Eric Roche, who has served as the Kansas City, Mo., chief data officer since 2015, has started a new position as the budget officer for the city of Pearland, Texas. He announced the career move Monday via Twitter.
Eric Roche, Kansas City, Mo.'s first-ever chief data officer, has left his position for a new opportunity with the city of Pearland, Texas.
Roche announced on Twitter Monday that he would be serving as Pearland's new budget officer. In an email to Government Technology, Roche said the new job would still deal heavily with data.
First day at my new job! I am so excited to be @COPearland's new Budget Officer!— Eric Roche (@KansasCityEric) July 13, 2020
“I look forward to serving as Budget Officer for the City of Pearland where we will be using data-driven management to guide the allocation of resources, improve operational efficiency and equity, and continue building public trust through increased transparency," said Roche. "Pearland is an incredible opportunity [to] marry the recent advances in city data practices with strategic funding decisions.”
Chris Hernandez, director of communications for Kansas City, also confirmed via email that Roche had left his position.
"Yes, our first ever Chief Data Officer Eric Roche, departed KCMO last week for another city government job," said Hernandez. "We are sad to lose him, but we understand that change happens, and his new city is lucky to get his talents."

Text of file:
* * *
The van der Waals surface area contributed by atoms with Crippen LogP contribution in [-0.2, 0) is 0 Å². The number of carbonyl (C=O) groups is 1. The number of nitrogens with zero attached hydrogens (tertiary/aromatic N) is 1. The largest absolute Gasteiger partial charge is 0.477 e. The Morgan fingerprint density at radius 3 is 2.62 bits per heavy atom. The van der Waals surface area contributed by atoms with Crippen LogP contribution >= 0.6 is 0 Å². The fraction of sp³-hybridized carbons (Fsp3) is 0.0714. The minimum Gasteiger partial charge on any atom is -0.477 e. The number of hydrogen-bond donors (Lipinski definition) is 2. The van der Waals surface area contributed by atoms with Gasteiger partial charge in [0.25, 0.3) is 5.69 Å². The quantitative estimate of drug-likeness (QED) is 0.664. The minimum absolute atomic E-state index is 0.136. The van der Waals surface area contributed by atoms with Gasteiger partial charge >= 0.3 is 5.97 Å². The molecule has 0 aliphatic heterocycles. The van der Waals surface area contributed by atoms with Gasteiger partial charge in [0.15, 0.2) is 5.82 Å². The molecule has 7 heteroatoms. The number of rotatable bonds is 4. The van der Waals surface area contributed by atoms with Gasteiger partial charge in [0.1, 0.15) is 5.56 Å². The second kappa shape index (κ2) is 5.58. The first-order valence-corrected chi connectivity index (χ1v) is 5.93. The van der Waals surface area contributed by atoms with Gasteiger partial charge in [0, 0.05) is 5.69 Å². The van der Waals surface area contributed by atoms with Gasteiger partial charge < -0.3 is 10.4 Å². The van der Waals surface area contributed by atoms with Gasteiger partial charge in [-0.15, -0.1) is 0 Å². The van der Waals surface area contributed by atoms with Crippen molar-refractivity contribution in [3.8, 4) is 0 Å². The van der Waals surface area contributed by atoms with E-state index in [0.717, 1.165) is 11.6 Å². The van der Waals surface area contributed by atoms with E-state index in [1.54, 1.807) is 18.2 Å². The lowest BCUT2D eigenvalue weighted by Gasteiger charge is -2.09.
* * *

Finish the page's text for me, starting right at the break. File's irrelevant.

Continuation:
Roche had been with Kansas City since 2013, when he was brought on as a municipal management trainee, according to his LinkedIn. Within two years he had become CDO, a position he held for the next five years. Under Roche, the city further developed a comprehensive open data platform called Open Data KC, which allows residents to access raw data at a neighborhood level, including crime and 311 reports.
Hernandez said that the city is currently in the process of evaluating what a new CDO candidate might look like.
"With any change comes opportunity, and we are using this opening to evaluate what requirements we would want in a future chief data officer," he said. "Our city uses an amazing amount of data to drive our decision making every day, and this is something that will continue."
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